Omudhome Ogbru, PharmD
Omudhome Ogbru, PharmD
Dr. Ogbru received his Doctorate in Pharmacy from the University of the Pacific School of Pharmacy in 1995. He completed a Pharmacy Practice Residency at the University of Arizona/University Medical Center in 1996. He was a Professor of Pharmacy Practice and a Regional Clerkship Coordinator for the University of the Pacific School of Pharmacy from 1996-99.
Medical and Pharmacy Editor:
GENERIC NAME: rifaximin
BRAND NAME: Xifaxan
DRUG CLASS AND MECHANISM: Rifaximin is a semi-synthetic antibiotic used for treating traveler's diarrhea and hepatic encephalopathy. It is derived from rifamycin, a naturally occurring chemical produced by a bacterium called Streptomyces mediterranei. Rifaximin is active against Escherichia coli bacterial strains that cause traveler's diarrhea, preventing growth of the bacteria by preventing them from manufacturing proteins needed for their replication and survival. By suppressing growth of the bacteria, rifaximin reduces symptoms of traveler's diarrhea. Hepatic encephalopathy is a serious neurologic complication of advanced liver disease that affects the brain. It is believed to be caused by the absorption of ammonia and other chemicals produced by bacteria in the intestine. It is believed that rifaximin prevents and treats hepatic encephalopathy by reducing the intestinal bacteria that produce ammonia. The FDA approved rifaximin in May 2004.
GENERIC AVAILABLE: No
PREPARATIONS: Tablets: 200 and 550 mg
STORAGE: Rifaximin should be stored at room temperature at 15-30 C (59-86 F).
PRESCRIBED FOR: Rifaximin is approved for treating patients 12 years or older with traveler's diarrhea caused by Escherichia coli. It also is effective at preventing traveler's diarrhea. It is approved for preventing the recurrence of hepatic encephalopathy in individuals 18 years of age or older. Rifaximin also has been shown to effectively treat non-constipating irritable bowel syndrome.
DOSING: The recommended dose for traveler's diarrhea is 200 mg 3 times daily for 3 days and the recommended dose for hepatic encephalopathy is 550 mg twice daily. Rifaximin may be administered with or without meals.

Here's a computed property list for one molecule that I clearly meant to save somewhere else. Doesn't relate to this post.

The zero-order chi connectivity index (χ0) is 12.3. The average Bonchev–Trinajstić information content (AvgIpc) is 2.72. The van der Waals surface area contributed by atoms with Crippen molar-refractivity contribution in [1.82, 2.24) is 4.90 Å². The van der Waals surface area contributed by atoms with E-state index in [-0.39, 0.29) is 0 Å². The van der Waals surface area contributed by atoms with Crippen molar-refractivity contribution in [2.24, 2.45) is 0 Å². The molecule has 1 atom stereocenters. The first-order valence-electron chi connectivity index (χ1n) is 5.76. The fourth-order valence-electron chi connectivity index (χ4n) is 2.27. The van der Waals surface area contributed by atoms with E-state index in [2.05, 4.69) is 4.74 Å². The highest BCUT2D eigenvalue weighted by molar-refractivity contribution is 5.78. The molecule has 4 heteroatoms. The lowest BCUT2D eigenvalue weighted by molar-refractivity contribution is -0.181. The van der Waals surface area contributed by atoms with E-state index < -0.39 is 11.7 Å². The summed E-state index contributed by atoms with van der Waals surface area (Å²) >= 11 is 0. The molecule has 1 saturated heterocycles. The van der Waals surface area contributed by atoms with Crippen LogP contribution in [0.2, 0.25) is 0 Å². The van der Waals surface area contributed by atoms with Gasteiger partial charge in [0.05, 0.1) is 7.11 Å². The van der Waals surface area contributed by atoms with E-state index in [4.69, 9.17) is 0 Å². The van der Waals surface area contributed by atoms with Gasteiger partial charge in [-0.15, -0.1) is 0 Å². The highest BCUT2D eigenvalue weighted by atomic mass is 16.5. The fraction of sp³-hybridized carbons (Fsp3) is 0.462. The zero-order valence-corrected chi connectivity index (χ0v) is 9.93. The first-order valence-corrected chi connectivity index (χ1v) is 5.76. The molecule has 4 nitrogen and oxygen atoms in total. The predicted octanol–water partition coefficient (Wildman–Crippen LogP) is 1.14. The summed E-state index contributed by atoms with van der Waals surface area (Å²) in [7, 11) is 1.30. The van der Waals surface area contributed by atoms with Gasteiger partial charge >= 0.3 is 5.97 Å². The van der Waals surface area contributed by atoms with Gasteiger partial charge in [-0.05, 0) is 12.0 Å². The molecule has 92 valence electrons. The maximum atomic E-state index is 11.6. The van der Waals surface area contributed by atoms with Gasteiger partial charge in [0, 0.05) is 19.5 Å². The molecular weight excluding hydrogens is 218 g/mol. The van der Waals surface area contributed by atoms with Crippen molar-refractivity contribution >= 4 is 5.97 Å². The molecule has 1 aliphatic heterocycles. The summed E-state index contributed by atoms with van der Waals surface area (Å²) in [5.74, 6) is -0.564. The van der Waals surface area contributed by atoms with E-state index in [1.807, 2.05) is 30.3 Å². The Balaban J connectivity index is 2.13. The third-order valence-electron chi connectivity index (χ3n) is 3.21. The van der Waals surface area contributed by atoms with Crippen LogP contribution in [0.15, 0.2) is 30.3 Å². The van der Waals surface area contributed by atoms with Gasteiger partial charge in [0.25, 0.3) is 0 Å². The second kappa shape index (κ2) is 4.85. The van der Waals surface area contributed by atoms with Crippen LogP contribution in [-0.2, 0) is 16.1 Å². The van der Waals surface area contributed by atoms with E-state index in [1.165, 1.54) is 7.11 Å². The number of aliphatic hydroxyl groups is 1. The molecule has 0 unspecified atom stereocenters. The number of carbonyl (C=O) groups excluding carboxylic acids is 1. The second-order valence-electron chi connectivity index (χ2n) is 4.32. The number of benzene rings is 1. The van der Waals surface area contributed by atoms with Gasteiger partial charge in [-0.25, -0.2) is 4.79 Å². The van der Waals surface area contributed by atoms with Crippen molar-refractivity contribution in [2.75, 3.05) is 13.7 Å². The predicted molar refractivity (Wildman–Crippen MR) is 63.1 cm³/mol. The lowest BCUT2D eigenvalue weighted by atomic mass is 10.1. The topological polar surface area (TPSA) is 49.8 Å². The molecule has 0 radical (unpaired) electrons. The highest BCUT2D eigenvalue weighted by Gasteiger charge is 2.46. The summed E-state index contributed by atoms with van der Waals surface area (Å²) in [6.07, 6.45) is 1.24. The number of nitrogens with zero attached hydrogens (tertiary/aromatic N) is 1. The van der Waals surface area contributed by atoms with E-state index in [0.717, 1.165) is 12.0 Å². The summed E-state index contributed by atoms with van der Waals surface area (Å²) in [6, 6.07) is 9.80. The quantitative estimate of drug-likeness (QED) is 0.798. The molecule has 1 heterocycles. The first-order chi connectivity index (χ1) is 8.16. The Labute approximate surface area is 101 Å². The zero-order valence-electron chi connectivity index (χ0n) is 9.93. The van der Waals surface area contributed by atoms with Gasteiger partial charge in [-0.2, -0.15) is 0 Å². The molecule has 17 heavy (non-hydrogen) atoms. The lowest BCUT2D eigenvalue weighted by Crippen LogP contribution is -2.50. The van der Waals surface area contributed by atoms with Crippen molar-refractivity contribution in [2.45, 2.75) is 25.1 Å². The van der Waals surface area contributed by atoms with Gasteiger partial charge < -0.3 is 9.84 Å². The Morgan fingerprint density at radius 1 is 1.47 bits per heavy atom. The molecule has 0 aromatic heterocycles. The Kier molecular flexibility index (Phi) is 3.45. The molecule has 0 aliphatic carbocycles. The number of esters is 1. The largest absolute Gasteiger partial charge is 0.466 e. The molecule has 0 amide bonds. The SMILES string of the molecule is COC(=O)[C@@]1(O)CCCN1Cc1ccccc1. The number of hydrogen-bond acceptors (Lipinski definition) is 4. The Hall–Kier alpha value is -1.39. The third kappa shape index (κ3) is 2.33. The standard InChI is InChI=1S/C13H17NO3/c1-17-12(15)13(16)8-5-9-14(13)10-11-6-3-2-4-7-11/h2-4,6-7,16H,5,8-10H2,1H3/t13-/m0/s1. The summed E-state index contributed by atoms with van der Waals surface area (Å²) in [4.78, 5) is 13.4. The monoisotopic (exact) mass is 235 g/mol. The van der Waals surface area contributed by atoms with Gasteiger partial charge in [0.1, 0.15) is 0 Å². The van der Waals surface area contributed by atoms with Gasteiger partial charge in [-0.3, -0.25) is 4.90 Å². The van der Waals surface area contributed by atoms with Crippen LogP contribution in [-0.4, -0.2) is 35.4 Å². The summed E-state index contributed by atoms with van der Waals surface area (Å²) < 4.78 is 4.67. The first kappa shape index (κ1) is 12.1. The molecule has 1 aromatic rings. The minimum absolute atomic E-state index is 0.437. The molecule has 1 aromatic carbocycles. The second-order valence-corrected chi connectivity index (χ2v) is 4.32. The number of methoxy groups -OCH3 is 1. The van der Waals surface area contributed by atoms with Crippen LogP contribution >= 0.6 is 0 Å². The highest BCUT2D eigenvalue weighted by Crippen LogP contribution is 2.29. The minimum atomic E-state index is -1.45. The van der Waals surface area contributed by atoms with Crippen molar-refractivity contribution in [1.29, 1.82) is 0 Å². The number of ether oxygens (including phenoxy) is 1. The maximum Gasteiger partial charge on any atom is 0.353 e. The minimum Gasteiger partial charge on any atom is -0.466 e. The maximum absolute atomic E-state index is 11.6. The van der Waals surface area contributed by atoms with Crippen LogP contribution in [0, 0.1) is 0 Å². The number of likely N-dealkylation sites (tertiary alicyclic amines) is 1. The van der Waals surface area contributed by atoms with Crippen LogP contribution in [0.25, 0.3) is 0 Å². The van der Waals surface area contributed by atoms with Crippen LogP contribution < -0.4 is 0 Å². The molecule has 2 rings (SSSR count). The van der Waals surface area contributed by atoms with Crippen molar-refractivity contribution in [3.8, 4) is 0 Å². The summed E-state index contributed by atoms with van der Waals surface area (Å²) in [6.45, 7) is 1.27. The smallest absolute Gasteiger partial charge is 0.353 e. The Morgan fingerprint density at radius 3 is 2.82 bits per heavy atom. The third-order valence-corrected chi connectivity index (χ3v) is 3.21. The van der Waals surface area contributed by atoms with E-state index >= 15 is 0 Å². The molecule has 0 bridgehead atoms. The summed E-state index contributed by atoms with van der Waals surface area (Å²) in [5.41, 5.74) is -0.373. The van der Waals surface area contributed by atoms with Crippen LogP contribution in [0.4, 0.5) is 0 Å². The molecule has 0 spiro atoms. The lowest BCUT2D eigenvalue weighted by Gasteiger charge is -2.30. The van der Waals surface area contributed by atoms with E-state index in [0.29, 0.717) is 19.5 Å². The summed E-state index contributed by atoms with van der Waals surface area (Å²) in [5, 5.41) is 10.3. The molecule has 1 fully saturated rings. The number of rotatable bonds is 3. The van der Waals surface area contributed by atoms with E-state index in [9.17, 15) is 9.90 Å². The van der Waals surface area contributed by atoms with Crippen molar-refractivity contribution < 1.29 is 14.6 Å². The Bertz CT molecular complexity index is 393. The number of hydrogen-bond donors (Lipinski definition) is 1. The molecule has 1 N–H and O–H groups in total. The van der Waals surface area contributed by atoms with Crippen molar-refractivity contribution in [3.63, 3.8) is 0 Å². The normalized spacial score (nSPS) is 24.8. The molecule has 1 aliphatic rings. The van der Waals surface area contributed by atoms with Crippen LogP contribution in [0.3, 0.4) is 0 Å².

DRUG INTERACTIONS: Rifaximin does not interact with oral contraceptives and does not significantly interact with midazolam. Rifaximin has a low risk of drug interactions because it is poorly absorbed into the blood stream, and it does not significantly affect liver enzymes that break down most drugs.
PREGNANCY: The safety of rifaximin in pregnant women has not been adequately evaluated.
NURSING MOTHERS: It is not known whether rifaximin is excreted in breast milk.
SIDE EFFECTS: Common side effects associated with rifaximin include nausea, vomiting, constipation, urge to defecate, dizziness, fatigue, headache, abdominal pain, fever, flatulence, and fluid retention (edema). Many of these side effects are also symptoms of traveler's diarrhea which rifaximin is used for treating. Rifaximin also causes allergic reactions, rash, and itching. Like other antibiotics rifaximin can alter the normal bacteria in the colon and encourage overgrowth of some bacteria such as Clostridium difficile which causes inflammation of the colon (pseudomembranous colitis). Patients who develop signs of pseudomembranous colitis after starting rifaximin (diarrhea, fever, abdominal pain, and possibly shock,) should contact their physician immediately.
REFERENCE: FDA Prescribing information for Xifaxan
Last Editorial Review: 2/11/2011 2:41:00 PM
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